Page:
It’s Important, But It’s Not All About 5G

Ed Wyatt June 16, 2021

To meet the connectivity demands of a mobile, and in many cases, remote workforce, it is easy to understand why federal agencies are looking to upgrade their network infrastructures to prepare for fifth generation (5G) wireless technology.

5G promises low latency, higher speeds and ubiquitous connectivity of people and systems across federal agencies, as well as the defense and military enterprise. The rise of 5G capabilities will enable faster data speeds than current 4G networks and build a foundation to connect millions of Internets of Things (IoT) enabled devices. Agency managers are seeing mission-critical needs for transferring massive amounts of data with low latency to support a range of applications from high-definition video to virtual and augmented reality to the situational awareness that IoT brings.

For example, the Air Force is working on a 5G network to test the possibilities of distributed agile command and control at Nellis Air Force Base in Nevada that involves “audio, gestures, augmented reality, as well as everything else, network slicing, to connect with everybody, and to do things that we’ve seen in the movies,” but haven’t seen in real-life mobile environments, according to Frank Konieczny, who recently retired as Air Force chief technology officer.

At Hickam Air Force Base, according to Konieczny, maintenance crews want to take advantage of IoT and 5G’s gigabit transfer rates to get flight and maintenance data off planes as quickly as possible, and artificial intelligence to analyze this data and diagnose potential problems.

The low latency and high bandwidth capabilities delivered by 5G are no doubt promising for agencies dealing with the most demanding applications. However, 5G is just one connectivity option. Not all applications require 5G connectivity. Therefore, federal agencies should be looking at a combination of 5G, Long-Term Evolution (LTE), Wi-Fi 6, and Citizens Broadband Radio Service (CBRS) solutions to meet mission requirements.

The latest generation of smartphones and tablets can connect via private LTE networks, Wi-Fi and public cellular networks. The emergence of 5G gives agencies the opportunity to create the applications that can take advantage of diverse connectivity options.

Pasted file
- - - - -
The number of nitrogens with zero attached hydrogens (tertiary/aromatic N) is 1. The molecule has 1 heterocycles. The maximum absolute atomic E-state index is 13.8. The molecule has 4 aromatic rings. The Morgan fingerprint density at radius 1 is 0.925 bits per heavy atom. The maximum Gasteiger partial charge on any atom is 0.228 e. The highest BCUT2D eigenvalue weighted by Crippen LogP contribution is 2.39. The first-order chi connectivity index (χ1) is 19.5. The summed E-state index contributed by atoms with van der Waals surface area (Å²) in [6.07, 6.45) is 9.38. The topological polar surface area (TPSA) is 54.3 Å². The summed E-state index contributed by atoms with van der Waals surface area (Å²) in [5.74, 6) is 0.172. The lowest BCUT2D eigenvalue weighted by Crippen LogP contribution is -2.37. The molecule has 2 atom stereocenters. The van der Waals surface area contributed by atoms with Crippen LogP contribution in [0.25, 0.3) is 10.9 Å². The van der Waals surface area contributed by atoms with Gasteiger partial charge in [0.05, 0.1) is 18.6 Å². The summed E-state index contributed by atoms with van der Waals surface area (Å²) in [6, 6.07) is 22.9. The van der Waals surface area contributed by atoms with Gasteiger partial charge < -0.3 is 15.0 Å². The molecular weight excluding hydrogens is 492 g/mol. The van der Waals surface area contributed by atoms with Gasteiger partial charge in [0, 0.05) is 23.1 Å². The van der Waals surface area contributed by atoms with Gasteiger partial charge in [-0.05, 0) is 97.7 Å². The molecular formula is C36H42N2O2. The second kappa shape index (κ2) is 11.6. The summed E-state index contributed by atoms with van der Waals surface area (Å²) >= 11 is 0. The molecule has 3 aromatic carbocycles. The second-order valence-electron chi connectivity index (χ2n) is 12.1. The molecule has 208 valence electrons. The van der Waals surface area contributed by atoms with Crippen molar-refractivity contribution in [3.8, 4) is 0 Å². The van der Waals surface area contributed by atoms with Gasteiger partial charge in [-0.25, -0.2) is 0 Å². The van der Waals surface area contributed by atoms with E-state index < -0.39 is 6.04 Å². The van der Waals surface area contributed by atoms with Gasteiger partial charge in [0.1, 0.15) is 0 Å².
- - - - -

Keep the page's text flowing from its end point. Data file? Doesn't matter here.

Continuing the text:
Wi-Fi 6

Wi-Fi 6 will provide agencies with increased bandwidth and faster internet speeds, enabling them to take advantage of the abundance of data they store and maintain. Built on a similar wireless foundation, Wi-Fi 6 (802.11ax) and 5G will co-exist. Agencies will explore interoperability and security capabilities to ensure the two technologies work together to optimally support secure federal networks. Demand for Wi-Fi 6 is driven primarily by bring-your-own-device and IoT capabilities. Suited for indoor environments, such as large meeting rooms or temporary locations that need high bandwidth, Wi-Fi 6 is a faster and cheaper alternative to cellular data.

CBRS

CBRS is an approved public-private spectrum-sharing agreement that improves wireless coverage and capacity, making it ideal for in-building, public space and industrial IoT wireless requirements. CBRS supports both 4G and 5G cellular and allows for private LTE networks. Agencies have complete network control, stronger security and better interoperability. In addition, CBRS will support a wide-range of new, mission-critical and low-latency IoT applications.

Upgrading networks to support these new mobile technologies can be done with the right cabling, fiber infrastructure and Ethernet switching architectures. Upgrades are needed, though, to support higher bandwidth to mobile devices and next-generation sensors.

Bottom Line

There are definite advantages to having multiple wireless technologies on a campus or base, primarily, operational continuity and mission success, if network service is disrupted by disasters or attacks.  

CommScope is enabling secure, smart connectivity in facilities across the United States, using the transformational capabilities of Wi-Fi 6 spectrum and other wireless technology. Connectivity is the foundation, strengthened by a robust platform deploying high bandwidth fiber, switches, and copper cable to power devices at the edge to the cloud. Although 5G is important – and will serve as the future connectivity standard – there are other options that agencies can consider for enhanced network performance.

Visit CommScope’s Wireless Resource Center to learn how the company can support connectivity requirements.

About the Author

Ed Wyatt

Ed Wyatt, Jr. is a Systems Engineering Manager for the CommScope Federal team.